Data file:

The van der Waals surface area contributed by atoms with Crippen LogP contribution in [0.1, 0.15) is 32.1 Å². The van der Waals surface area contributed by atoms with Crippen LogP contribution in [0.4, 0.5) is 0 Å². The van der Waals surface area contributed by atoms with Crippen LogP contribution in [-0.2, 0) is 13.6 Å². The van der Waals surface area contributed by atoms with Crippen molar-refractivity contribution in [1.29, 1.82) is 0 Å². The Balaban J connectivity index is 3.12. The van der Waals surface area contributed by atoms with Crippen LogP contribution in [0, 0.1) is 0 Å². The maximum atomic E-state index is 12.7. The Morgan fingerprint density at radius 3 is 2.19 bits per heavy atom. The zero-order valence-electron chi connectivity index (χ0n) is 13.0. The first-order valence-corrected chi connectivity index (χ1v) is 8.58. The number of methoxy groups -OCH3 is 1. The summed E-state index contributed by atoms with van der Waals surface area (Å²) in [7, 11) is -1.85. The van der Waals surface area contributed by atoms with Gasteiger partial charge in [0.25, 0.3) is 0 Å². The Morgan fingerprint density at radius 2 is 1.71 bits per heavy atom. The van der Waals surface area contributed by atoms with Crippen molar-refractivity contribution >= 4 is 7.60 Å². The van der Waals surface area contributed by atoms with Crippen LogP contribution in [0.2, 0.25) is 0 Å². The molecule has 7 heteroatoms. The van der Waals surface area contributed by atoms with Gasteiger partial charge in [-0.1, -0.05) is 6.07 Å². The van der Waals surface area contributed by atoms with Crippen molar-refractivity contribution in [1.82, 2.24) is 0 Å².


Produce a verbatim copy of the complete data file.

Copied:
The van der Waals surface area contributed by atoms with Crippen LogP contribution in [0.1, 0.15) is 32.1 Å². The van der Waals surface area contributed by atoms with Crippen LogP contribution in [0.4, 0.5) is 0 Å². The van der Waals surface area contributed by atoms with Crippen LogP contribution in [-0.2, 0) is 13.6 Å². The van der Waals surface area contributed by atoms with Crippen molar-refractivity contribution in [1.29, 1.82) is 0 Å². The Balaban J connectivity index is 3.12. The van der Waals surface area contributed by atoms with Crippen LogP contribution in [0, 0.1) is 0 Å². The maximum atomic E-state index is 12.7. The Morgan fingerprint density at radius 3 is 2.19 bits per heavy atom. The zero-order valence-electron chi connectivity index (χ0n) is 13.0. The first-order valence-corrected chi connectivity index (χ1v) is 8.58. The number of methoxy groups -OCH3 is 1. The summed E-state index contributed by atoms with van der Waals surface area (Å²) in [7, 11) is -1.85. The van der Waals surface area contributed by atoms with Gasteiger partial charge in [0.25, 0.3) is 0 Å². The Morgan fingerprint density at radius 2 is 1.71 bits per heavy atom. The van der Waals surface area contributed by atoms with Crippen molar-refractivity contribution >= 4 is 7.60 Å². The van der Waals surface area contributed by atoms with Crippen LogP contribution in [0.2, 0.25) is 0 Å². The molecule has 7 heteroatoms. The van der Waals surface area contributed by atoms with Gasteiger partial charge in [-0.1, -0.05) is 6.07 Å². The van der Waals surface area contributed by atoms with Crippen molar-refractivity contribution in [1.82, 2.24) is 0 Å².